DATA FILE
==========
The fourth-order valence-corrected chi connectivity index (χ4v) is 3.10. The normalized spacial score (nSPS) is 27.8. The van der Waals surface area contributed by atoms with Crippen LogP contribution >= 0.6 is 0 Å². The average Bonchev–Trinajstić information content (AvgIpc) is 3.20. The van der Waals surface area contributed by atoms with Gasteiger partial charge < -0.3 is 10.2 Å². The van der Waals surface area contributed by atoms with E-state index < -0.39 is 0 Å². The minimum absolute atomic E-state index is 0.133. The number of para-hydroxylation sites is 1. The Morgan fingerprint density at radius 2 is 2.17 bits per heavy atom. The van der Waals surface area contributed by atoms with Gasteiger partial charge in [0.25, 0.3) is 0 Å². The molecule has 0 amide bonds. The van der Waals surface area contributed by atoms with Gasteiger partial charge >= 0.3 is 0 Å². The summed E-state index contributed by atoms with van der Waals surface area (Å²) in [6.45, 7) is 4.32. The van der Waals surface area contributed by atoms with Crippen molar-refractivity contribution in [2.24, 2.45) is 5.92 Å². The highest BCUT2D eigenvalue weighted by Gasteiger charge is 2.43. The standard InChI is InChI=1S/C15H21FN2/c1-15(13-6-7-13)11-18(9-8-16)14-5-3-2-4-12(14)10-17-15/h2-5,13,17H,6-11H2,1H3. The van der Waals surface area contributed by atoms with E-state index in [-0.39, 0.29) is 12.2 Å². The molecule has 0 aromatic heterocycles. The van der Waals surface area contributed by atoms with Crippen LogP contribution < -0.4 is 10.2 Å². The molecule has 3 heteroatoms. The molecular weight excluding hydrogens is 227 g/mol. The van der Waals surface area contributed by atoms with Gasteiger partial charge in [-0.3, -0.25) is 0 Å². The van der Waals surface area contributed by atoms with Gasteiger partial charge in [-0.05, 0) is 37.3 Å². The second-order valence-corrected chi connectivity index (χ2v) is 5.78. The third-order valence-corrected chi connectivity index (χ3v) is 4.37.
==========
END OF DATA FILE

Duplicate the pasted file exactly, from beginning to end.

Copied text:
The fourth-order valence-corrected chi connectivity index (χ4v) is 3.10. The normalized spacial score (nSPS) is 27.8. The van der Waals surface area contributed by atoms with Crippen LogP contribution >= 0.6 is 0 Å². The average Bonchev–Trinajstić information content (AvgIpc) is 3.20. The van der Waals surface area contributed by atoms with Gasteiger partial charge < -0.3 is 10.2 Å². The van der Waals surface area contributed by atoms with E-state index < -0.39 is 0 Å². The minimum absolute atomic E-state index is 0.133. The number of para-hydroxylation sites is 1. The Morgan fingerprint density at radius 2 is 2.17 bits per heavy atom. The van der Waals surface area contributed by atoms with Gasteiger partial charge in [0.25, 0.3) is 0 Å². The molecule has 0 amide bonds. The van der Waals surface area contributed by atoms with Gasteiger partial charge >= 0.3 is 0 Å². The summed E-state index contributed by atoms with van der Waals surface area (Å²) in [6.45, 7) is 4.32. The van der Waals surface area contributed by atoms with Crippen molar-refractivity contribution in [2.24, 2.45) is 5.92 Å². The highest BCUT2D eigenvalue weighted by Gasteiger charge is 2.43. The standard InChI is InChI=1S/C15H21FN2/c1-15(13-6-7-13)11-18(9-8-16)14-5-3-2-4-12(14)10-17-15/h2-5,13,17H,6-11H2,1H3. The van der Waals surface area contributed by atoms with E-state index in [-0.39, 0.29) is 12.2 Å². The molecule has 0 aromatic heterocycles. The van der Waals surface area contributed by atoms with Crippen LogP contribution < -0.4 is 10.2 Å². The molecule has 3 heteroatoms. The molecular weight excluding hydrogens is 227 g/mol. The van der Waals surface area contributed by atoms with Gasteiger partial charge in [-0.3, -0.25) is 0 Å². The van der Waals surface area contributed by atoms with Gasteiger partial charge in [-0.05, 0) is 37.3 Å². The second-order valence-corrected chi connectivity index (χ2v) is 5.78. The third-order valence-corrected chi connectivity index (χ3v) is 4.37.